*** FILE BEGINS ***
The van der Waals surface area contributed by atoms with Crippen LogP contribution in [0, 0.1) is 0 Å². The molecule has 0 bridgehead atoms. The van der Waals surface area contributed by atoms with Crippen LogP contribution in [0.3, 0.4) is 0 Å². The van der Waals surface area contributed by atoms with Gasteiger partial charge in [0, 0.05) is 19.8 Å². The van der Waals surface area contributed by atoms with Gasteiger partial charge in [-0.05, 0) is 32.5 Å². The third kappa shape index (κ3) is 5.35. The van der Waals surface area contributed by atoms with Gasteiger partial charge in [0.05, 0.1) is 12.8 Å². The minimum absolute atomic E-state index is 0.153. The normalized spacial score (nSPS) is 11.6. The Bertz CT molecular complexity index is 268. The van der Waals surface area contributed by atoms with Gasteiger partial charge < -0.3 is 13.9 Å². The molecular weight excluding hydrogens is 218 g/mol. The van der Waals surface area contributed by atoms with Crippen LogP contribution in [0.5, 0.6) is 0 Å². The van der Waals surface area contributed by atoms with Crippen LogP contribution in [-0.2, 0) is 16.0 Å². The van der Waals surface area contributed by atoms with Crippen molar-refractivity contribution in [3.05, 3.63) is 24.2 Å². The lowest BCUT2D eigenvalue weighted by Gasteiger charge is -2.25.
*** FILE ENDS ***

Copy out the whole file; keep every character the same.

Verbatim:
The van der Waals surface area contributed by atoms with Crippen LogP contribution in [0, 0.1) is 0 Å². The molecule has 0 bridgehead atoms. The van der Waals surface area contributed by atoms with Crippen LogP contribution in [0.3, 0.4) is 0 Å². The van der Waals surface area contributed by atoms with Gasteiger partial charge in [0, 0.05) is 19.8 Å². The van der Waals surface area contributed by atoms with Gasteiger partial charge in [-0.05, 0) is 32.5 Å². The third kappa shape index (κ3) is 5.35. The van der Waals surface area contributed by atoms with Gasteiger partial charge in [0.05, 0.1) is 12.8 Å². The minimum absolute atomic E-state index is 0.153. The normalized spacial score (nSPS) is 11.6. The Bertz CT molecular complexity index is 268. The van der Waals surface area contributed by atoms with Gasteiger partial charge < -0.3 is 13.9 Å². The molecular weight excluding hydrogens is 218 g/mol. The van der Waals surface area contributed by atoms with Crippen LogP contribution in [0.5, 0.6) is 0 Å². The van der Waals surface area contributed by atoms with Crippen LogP contribution in [-0.2, 0) is 16.0 Å². The van der Waals surface area contributed by atoms with Crippen molar-refractivity contribution in [3.05, 3.63) is 24.2 Å². The lowest BCUT2D eigenvalue weighted by Gasteiger charge is -2.25.